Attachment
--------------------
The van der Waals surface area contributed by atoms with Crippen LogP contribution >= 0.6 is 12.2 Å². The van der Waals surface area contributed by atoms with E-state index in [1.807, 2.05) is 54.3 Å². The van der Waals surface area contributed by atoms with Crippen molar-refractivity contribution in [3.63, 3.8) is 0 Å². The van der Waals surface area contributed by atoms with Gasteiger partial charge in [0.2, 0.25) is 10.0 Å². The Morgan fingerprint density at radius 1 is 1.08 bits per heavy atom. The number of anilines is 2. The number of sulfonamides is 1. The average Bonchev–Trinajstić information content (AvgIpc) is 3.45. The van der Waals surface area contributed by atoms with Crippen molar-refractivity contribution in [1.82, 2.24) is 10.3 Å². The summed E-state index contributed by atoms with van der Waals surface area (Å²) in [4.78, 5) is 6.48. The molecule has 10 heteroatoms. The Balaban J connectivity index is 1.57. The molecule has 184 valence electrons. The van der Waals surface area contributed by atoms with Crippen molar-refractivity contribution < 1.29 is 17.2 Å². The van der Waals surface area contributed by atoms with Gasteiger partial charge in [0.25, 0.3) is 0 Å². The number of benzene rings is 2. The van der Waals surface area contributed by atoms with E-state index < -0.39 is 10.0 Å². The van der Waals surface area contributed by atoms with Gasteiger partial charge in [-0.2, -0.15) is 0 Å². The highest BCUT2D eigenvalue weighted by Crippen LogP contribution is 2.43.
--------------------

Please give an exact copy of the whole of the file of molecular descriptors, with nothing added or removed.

The van der Waals surface area contributed by atoms with Crippen LogP contribution >= 0.6 is 12.2 Å². The van der Waals surface area contributed by atoms with E-state index in [1.807, 2.05) is 54.3 Å². The van der Waals surface area contributed by atoms with Crippen molar-refractivity contribution in [3.63, 3.8) is 0 Å². The van der Waals surface area contributed by atoms with Gasteiger partial charge in [0.2, 0.25) is 10.0 Å². The Morgan fingerprint density at radius 1 is 1.08 bits per heavy atom. The number of anilines is 2. The number of sulfonamides is 1. The average Bonchev–Trinajstić information content (AvgIpc) is 3.45. The van der Waals surface area contributed by atoms with Crippen molar-refractivity contribution in [1.82, 2.24) is 10.3 Å². The summed E-state index contributed by atoms with van der Waals surface area (Å²) in [4.78, 5) is 6.48. The molecule has 10 heteroatoms. The Balaban J connectivity index is 1.57. The molecule has 184 valence electrons. The van der Waals surface area contributed by atoms with Crippen molar-refractivity contribution < 1.29 is 17.2 Å². The van der Waals surface area contributed by atoms with Gasteiger partial charge in [0.25, 0.3) is 0 Å². The number of benzene rings is 2. The van der Waals surface area contributed by atoms with E-state index < -0.39 is 10.0 Å². The van der Waals surface area contributed by atoms with Gasteiger partial charge in [-0.2, -0.15) is 0 Å². The highest BCUT2D eigenvalue weighted by Crippen LogP contribution is 2.43.